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UI bucking national cyberattack trend

BY ROBERT CROZIER | JULY 29, 2013 5:00 AM

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A university professor opens an email from a member of a research group associated with her or his field and grants them access to the team’s latest findings.

But the person on the other end wasn’t a trusted colleague. The email was a fraud, and this hypothetical professor has been duped.

Douglas Jones, a University of Iowa computer-science associate professor, says that’s how a typical spear-phishing attack occurs.

The emails are tailored to the victim, and they don’t seem out of the ordinary.

But while the UI sees thousands of attacks on a daily basis, and phishing is on the rise, only a few of them are spear-phishing.

Phishing deals with attempts to acquire personal information, including usernames, passwords, and credit-card details. 

Steve Fleagle, the UI associate vice president for Information Technology Services, likened the perpetrators of most of the attacks to criminals walking down the street trying to break into houses.

“… And they rattle every door to see which ones are unlocked,” he said, noting adding that every system connected to the Internet is at risk.

Citing a July 16 New York Times article that details U.S. research universities facing a wealth of cyber attacks, primarily from China, Fleagle said the UI is not among them in regarding to attempted intellectual property theft.

“We’re subject to the same attacks everybody else is, and they are escalating,” said Jane Drews, the UI ITS chief security officer said.

Although unaware of the UI’s Internet security costs because of the distributed nature of personnel who perform related tasks, Fleagle estimated the cost to be in the low millions.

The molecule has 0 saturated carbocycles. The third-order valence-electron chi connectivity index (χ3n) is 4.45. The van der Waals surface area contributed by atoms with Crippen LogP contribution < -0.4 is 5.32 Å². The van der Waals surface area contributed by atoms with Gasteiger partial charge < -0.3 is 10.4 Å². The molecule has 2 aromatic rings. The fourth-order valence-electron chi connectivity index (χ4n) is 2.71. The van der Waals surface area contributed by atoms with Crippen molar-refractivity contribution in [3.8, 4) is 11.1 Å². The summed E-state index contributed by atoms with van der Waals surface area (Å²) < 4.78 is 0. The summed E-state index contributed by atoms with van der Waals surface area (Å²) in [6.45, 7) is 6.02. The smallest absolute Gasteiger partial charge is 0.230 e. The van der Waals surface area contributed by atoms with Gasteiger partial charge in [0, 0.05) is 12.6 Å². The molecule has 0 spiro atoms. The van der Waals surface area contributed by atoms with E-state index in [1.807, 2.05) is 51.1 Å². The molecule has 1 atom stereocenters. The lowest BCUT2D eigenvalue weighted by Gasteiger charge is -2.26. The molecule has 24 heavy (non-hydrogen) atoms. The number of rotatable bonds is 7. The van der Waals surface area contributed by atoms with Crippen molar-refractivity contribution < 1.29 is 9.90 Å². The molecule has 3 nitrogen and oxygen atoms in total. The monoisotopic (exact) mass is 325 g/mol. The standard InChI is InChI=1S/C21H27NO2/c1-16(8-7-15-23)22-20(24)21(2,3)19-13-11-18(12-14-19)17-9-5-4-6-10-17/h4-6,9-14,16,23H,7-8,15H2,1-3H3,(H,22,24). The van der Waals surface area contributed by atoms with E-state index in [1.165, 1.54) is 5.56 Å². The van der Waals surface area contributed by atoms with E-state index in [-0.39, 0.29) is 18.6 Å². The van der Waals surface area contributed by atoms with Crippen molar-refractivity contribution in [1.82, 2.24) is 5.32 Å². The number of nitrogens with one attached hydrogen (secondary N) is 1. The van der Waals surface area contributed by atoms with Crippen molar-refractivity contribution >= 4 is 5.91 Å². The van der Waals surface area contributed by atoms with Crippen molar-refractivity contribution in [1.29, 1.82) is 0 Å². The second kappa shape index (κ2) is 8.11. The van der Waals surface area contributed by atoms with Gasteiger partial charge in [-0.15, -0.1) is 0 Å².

Michael Corn, the chief privacy and security officer at the University of Illinois-Urbana/Champaign, said the school’s new anti-phishing system detected more than 2 million malicious links emailed in a two-week period.

“We’re are basically under continuous cyber attack … [our firewalls] regularly see anywhere from 3 million to 5 million scans looking for vulnerable machines every single day,” he said. He believes that there are successful attacks regularly at every institution.

Jones said crafty attacks are less common, but they do occur.

“Mr. Fleagle wouldn’t see them at all, because they’re coming direct to the researcher,” he said.

Hackers target universities for two reasons, Jones said.

“By necessity, university computer systems are open to huge numbers of people … [and] we have a lot of stuff going on on campus which is genuinely interesting if you’re into industrial espionage,” he said. “We’ve got people doing contracting work for all kinds of proprietary products.”

Drews noted that today, most attackers are looking to make money.

“I do worry that it’s difficult to recognize the clever attacks amongst all the noise from the workaday attacks,” Corn said.

Jones said UI combats the attacks with multifaceted awareness campaigns and a detection system that alerts ITS staff, and successful attacks often go unnoticed until the product appears on the market from a foreign country.

“It used to be that the threats to the campus computer center were mostly students at this university trying to hack into the system for fun, and that’s not true anymore,” he said.


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